Mention the Sussex coastal town of Hastings and what comes to mind? Well, there was 1066 and the great battle I suppose but I had to dig deeper to find out much more….
“Historically, Hastings can claim fame from the Battle of Hastings, and later because it became one of the medieval Cinque Ports. Hastings was, for centuries, an important fishing port; although nowadays less important, it still has the largest beach-based fishing fleet in Europe. The town became a popular spot for ‘taking the waters’ (therapeutic bathing in the sea) in the 1760s, and then, with the coming of the railway, a seaside resort.”
More recently, well for me at least, it has been for the music of John Bassett (he of KingBathmat and Arcade Messiah fame) so, when I was approached by a young gentleman called Spencer Bassett about his musical project Flicker Rate, I put two and two together and actually came up with four for once!
Yes, young Spencer is actually the son of the celebrated Hastings’ musician John, could we be looking at a chip of the old block? Had some of his musical pizzazz worn off on his offspring? I was very interested to find out…
“Flicker Rate is a instrumental atmospheric post/math rock based solo project formed by 16 year old multi-instrumentalist, Spencer Bassett, all music is mixed and mastered produced and composed by Spencer Bassett.”
So says the bandcamp site where you can purchase the eponymous 4-track debut E.P. and it sounded very interesting so it was time to dive in and see what we had in store for us…
The first track is Valhalla and it starts in a very ominous frame of mind with low down guitars and stylish drumming imparting a vision of a post-apocalyptic landscape with a pensive aftertaste. The music seems to dance caustically across your synapses leaving a sharp jolt with every note. Yes, there are paternal hints but this young man definitely stamps his own style on proceedings. A first-rate introduction to the post-rock/progressive instrumental musings of Spencer Bassett.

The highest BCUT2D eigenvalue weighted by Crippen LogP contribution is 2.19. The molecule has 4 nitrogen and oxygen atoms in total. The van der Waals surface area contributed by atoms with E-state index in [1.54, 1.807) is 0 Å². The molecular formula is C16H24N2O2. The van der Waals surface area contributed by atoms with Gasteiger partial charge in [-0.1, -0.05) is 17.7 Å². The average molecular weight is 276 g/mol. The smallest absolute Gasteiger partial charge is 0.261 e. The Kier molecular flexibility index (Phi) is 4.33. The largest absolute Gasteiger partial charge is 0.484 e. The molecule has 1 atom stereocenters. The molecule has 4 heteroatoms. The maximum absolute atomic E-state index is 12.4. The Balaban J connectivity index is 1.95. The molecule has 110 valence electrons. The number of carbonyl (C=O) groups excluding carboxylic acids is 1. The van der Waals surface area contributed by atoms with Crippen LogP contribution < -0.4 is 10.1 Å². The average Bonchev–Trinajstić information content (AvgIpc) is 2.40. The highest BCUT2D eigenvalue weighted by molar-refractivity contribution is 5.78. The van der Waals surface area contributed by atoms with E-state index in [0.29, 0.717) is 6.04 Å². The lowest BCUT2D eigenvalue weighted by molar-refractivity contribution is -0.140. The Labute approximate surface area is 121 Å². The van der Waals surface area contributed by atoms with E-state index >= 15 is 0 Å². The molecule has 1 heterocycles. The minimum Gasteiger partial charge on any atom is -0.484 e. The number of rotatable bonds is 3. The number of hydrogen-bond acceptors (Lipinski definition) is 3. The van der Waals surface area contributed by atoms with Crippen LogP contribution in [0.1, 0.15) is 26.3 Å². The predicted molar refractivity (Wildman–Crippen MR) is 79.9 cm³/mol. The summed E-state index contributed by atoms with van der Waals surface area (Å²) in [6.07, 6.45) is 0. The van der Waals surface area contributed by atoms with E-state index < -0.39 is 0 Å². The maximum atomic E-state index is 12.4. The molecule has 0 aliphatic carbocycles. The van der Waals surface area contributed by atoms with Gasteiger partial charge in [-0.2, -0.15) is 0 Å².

Evident adds a definitive harder edge to proceedings with an opening riff that can fell giants and decimate mountains. A slow paced, ponderous leviathan of a track that seems to pulverize your organs with every beat and, you know what, I’m loving it! Call me a musical masochist if you must but the sheer ferocity and weight of the music just blows me away in the best sense of the word. It powers in to the realm of chaos towards the end and becomes a monstrous, malevolent thing of wonder, this guy has the musical chops way beyond his tender years.
Two minutes of intense musical virtuosity, that is what you get from Small Sun with a chugging riff and persistent drum beat that literally drag you along in their impressive wake. The track opens up with a further edgy riff that hits you with its metronomic fluency and the whole song just exudes class from the first note all the way through its too short one minute and fifty-five minute running time.
The most relaxing track and a great way to close out this mini-musical fest is Elusive Rain. A really classy strummed riff overlays some intricate and stylish drumming. At the heart of it all is a plaintive guitar note that seems to be crying out for attention. the gentle feel is blown away by a huge riff that appears, stage left, like a sonic tidal wave and lifts this sonerous smorgasbord onto a higher plane. Music that seems to tear through your very fabric of being to leave lasting reminder of what has gone before.
Wow, I’m left in stunned silence by that twelve minutes of seriously impressive music. It is one of those E.Ps where you will simply keep pressing play to listen to it again. I’ll pull no punches, John Bassett’s influence is there, no denying it, in fact, what John himself had to say was,
“…..the boys done well, i’ve given him a few tips, especially with promoting himself, other than that i’ve pretty much left him to it.”
What Spencer has done though is mould it into his own creation and it is something of which he should be very proud. Keep an eye out for Flicker Rate, this is a musical project that is definitely going places.
Released 14th February 2016